Hooked on Snow Geese

March 24, 2009 by  

By Perry Thorvig

Some who have tried it are apathetic when it comes to waterfowl hunting. Most of those that walk away from hunting have failed to have those premier experiences that can hook a hunter forever. This is the story of how four hunters got hooked on North Dakota waterfowling.

My brother-in-law, Ken Carlson, and I took the “scenic route” to Cando in 1987 on the second weekend of the waterfowl season. The old route up Hwy. 2 was getting a little stale after nine years. I also wanted to see how far the birds ranged to the east up along the border.

We departed from our normal route in Grand Forks. Instead of heading west to Devils Lake, we preceded north on Hwy. 81 and then west on Hwy. 5 to Rock Lake. It was time to see what Langdon looked like.

We soon learned that Walhalla didn’t get its name for being the heaven on earth of goose hunting. There weren’t any geese around there. We saw our first snow geese in the Langdon area. We went a little farther west and turned north toward Rush Lake. We scouted along the route toward Calvin, Clyde, and Sarles. We saw a few more small flocks of geese.

We got to the high land east of Rock Lake and were able to scan the western horizon and see the feint outline of the distant Turtle Mountain uplands. There were no lengthy strings of birds lifting off the lake and going out to feed. Suddenly, the prospects didn’t look too good. Where were the birds?

We stopped at the top of a hill overlooking the lake to take a leak and were buffeted by strong westerly winds. I yelled at Kenny C. to put his back to the wind or he was going to get an unwanted shower.

With that taken care of, we prowled the west side of Rock Lake and found more small flocks of geese already on the ground feeding. It seemed that the strong wind had caused the birds to feed early. Now, it occurred to me that maybe the scattered, small flocks were actually an encouraging sign. I hated when they all bunched up and went out in one large group. They were really hard to decoy when they behaved like that. The smaller groups offered some hopes that they could be pulled into a decoy trap.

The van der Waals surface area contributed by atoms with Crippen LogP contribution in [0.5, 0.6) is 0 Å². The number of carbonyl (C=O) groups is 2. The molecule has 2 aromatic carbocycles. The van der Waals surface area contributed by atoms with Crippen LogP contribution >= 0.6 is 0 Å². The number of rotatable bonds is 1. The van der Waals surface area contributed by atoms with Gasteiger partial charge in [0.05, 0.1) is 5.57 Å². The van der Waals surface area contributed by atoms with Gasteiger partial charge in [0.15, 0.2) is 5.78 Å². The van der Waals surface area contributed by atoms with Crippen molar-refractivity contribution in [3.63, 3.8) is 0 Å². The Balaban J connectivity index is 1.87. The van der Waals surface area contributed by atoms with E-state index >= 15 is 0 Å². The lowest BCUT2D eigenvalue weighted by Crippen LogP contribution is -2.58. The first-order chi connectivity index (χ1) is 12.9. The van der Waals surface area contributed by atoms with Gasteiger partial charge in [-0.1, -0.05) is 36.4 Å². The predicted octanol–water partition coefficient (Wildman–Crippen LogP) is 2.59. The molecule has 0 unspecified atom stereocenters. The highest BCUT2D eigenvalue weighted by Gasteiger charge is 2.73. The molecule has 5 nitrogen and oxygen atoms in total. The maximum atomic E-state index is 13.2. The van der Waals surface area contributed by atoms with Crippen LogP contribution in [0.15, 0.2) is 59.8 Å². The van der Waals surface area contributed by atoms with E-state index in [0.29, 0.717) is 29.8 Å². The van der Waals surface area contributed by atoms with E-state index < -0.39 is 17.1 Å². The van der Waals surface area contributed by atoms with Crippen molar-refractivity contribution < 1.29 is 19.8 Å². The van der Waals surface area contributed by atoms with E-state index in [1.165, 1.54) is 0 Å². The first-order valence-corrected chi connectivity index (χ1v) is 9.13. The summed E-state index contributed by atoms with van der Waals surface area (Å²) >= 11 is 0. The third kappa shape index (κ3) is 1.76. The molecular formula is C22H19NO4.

We checked into our host Mike’s place at about sunset. We had found a few likely spots to hunt the next morning but were not overly excited about any of them. Shortly after we arrived, my old hunting partner Ken Ziegler and his friend Mike Ferber joined us. Ken and I had hunted in the area for four years with mixed success. Ferb was an old friend of Ken’s from the Detroit Lakes, Minnesota area. It was Ferb’s first hunting trip with us.

Kenny Z. and Ferb had arrived the night before and had one day of hunting already. They had come directly from an opening hunting weekend in Minnesota and were making a week of it. I greeted the two dirty-faced warriors and asked, “Did ya have any luck?”

They tried to hide their smiles but weren’t very good at it. They sure did have good luck. In fact, they were well on their way to their possession limits. They had found both ducks and geese in a field not far from the local airport only about two miles from town. That sure beat the field locations that Ken Carlson and I had found 20 miles from town. The decision on where to hunt in the morning was an easy one.